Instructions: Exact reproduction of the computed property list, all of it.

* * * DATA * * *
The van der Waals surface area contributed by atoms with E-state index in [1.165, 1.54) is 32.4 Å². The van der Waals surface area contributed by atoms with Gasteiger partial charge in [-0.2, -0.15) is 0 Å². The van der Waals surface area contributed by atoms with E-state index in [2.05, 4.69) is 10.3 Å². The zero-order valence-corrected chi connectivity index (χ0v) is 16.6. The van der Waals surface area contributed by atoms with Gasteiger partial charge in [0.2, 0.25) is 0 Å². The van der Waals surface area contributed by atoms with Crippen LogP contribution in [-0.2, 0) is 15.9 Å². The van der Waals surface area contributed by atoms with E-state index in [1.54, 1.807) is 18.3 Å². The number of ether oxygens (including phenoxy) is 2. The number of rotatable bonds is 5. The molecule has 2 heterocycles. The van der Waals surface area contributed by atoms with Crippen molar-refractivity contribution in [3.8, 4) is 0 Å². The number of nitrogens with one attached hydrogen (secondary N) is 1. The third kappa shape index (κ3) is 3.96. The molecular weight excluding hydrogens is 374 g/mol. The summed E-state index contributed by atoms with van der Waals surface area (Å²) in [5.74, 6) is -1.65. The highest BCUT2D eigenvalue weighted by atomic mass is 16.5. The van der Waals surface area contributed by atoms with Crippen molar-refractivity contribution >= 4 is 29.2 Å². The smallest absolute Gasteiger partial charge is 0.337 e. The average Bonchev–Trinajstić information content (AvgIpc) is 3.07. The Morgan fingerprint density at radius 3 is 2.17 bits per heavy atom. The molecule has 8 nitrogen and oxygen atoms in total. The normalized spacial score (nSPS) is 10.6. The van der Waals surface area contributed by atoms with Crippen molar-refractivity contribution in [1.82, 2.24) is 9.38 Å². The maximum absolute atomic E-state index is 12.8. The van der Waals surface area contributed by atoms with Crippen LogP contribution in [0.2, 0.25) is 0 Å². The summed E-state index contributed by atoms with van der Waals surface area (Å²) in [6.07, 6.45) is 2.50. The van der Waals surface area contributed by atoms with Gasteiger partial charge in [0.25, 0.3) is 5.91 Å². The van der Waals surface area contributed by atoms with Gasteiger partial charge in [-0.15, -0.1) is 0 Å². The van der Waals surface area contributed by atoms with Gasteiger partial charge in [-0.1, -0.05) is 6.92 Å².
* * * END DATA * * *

The van der Waals surface area contributed by atoms with E-state index in [1.165, 1.54) is 32.4 Å². The van der Waals surface area contributed by atoms with Gasteiger partial charge in [-0.2, -0.15) is 0 Å². The van der Waals surface area contributed by atoms with E-state index in [2.05, 4.69) is 10.3 Å². The zero-order valence-corrected chi connectivity index (χ0v) is 16.6. The van der Waals surface area contributed by atoms with Gasteiger partial charge in [0.2, 0.25) is 0 Å². The van der Waals surface area contributed by atoms with Crippen LogP contribution in [-0.2, 0) is 15.9 Å². The van der Waals surface area contributed by atoms with E-state index in [1.54, 1.807) is 18.3 Å². The number of ether oxygens (including phenoxy) is 2. The number of rotatable bonds is 5. The molecule has 2 heterocycles. The van der Waals surface area contributed by atoms with Crippen molar-refractivity contribution in [3.8, 4) is 0 Å². The number of nitrogens with one attached hydrogen (secondary N) is 1. The third kappa shape index (κ3) is 3.96. The molecular weight excluding hydrogens is 374 g/mol. The summed E-state index contributed by atoms with van der Waals surface area (Å²) in [5.74, 6) is -1.65. The highest BCUT2D eigenvalue weighted by atomic mass is 16.5. The van der Waals surface area contributed by atoms with Crippen molar-refractivity contribution >= 4 is 29.2 Å². The smallest absolute Gasteiger partial charge is 0.337 e. The average Bonchev–Trinajstić information content (AvgIpc) is 3.07. The Morgan fingerprint density at radius 3 is 2.17 bits per heavy atom. The molecule has 8 nitrogen and oxygen atoms in total. The normalized spacial score (nSPS) is 10.6. The van der Waals surface area contributed by atoms with Crippen molar-refractivity contribution in [1.82, 2.24) is 9.38 Å². The maximum absolute atomic E-state index is 12.8. The van der Waals surface area contributed by atoms with Crippen LogP contribution in [0.2, 0.25) is 0 Å². The summed E-state index contributed by atoms with van der Waals surface area (Å²) in [6.07, 6.45) is 2.50. The van der Waals surface area contributed by atoms with Gasteiger partial charge in [0.25, 0.3) is 5.91 Å². The van der Waals surface area contributed by atoms with Gasteiger partial charge in [-0.15, -0.1) is 0 Å². The van der Waals surface area contributed by atoms with Gasteiger partial charge in [-0.1, -0.05) is 6.92 Å².